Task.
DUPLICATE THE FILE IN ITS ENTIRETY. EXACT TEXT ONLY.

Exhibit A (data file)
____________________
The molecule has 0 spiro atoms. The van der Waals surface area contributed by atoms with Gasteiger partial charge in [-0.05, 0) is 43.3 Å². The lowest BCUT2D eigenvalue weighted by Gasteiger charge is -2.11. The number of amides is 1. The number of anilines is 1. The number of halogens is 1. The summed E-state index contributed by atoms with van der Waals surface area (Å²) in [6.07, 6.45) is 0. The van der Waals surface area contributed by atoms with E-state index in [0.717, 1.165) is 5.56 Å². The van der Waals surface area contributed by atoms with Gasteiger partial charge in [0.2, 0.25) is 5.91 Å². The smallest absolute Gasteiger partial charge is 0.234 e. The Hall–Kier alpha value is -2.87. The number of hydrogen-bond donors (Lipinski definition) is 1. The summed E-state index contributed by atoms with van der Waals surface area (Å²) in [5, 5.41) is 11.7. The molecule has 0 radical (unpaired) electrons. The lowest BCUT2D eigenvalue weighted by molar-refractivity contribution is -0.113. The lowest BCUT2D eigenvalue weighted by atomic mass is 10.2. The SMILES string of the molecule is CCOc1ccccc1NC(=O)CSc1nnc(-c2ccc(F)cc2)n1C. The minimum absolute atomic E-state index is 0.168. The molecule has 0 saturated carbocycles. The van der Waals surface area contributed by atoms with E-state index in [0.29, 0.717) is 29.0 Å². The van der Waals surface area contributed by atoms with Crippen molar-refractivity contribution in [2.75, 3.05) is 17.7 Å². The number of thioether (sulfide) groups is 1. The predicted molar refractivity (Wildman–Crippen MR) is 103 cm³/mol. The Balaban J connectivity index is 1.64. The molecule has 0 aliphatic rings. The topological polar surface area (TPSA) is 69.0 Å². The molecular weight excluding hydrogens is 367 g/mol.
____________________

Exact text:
The molecule has 0 spiro atoms. The van der Waals surface area contributed by atoms with Gasteiger partial charge in [-0.05, 0) is 43.3 Å². The lowest BCUT2D eigenvalue weighted by Gasteiger charge is -2.11. The number of amides is 1. The number of anilines is 1. The number of halogens is 1. The summed E-state index contributed by atoms with van der Waals surface area (Å²) in [6.07, 6.45) is 0. The van der Waals surface area contributed by atoms with E-state index in [0.717, 1.165) is 5.56 Å². The van der Waals surface area contributed by atoms with Gasteiger partial charge in [0.2, 0.25) is 5.91 Å². The smallest absolute Gasteiger partial charge is 0.234 e. The Hall–Kier alpha value is -2.87. The number of hydrogen-bond donors (Lipinski definition) is 1. The summed E-state index contributed by atoms with van der Waals surface area (Å²) in [5, 5.41) is 11.7. The molecule has 0 radical (unpaired) electrons. The lowest BCUT2D eigenvalue weighted by molar-refractivity contribution is -0.113. The lowest BCUT2D eigenvalue weighted by atomic mass is 10.2. The SMILES string of the molecule is CCOc1ccccc1NC(=O)CSc1nnc(-c2ccc(F)cc2)n1C. The minimum absolute atomic E-state index is 0.168. The molecule has 0 saturated carbocycles. The van der Waals surface area contributed by atoms with E-state index in [0.29, 0.717) is 29.0 Å². The van der Waals surface area contributed by atoms with Crippen molar-refractivity contribution in [2.75, 3.05) is 17.7 Å². The number of thioether (sulfide) groups is 1. The predicted molar refractivity (Wildman–Crippen MR) is 103 cm³/mol. The Balaban J connectivity index is 1.64. The molecule has 0 aliphatic rings. The topological polar surface area (TPSA) is 69.0 Å². The molecular weight excluding hydrogens is 367 g/mol.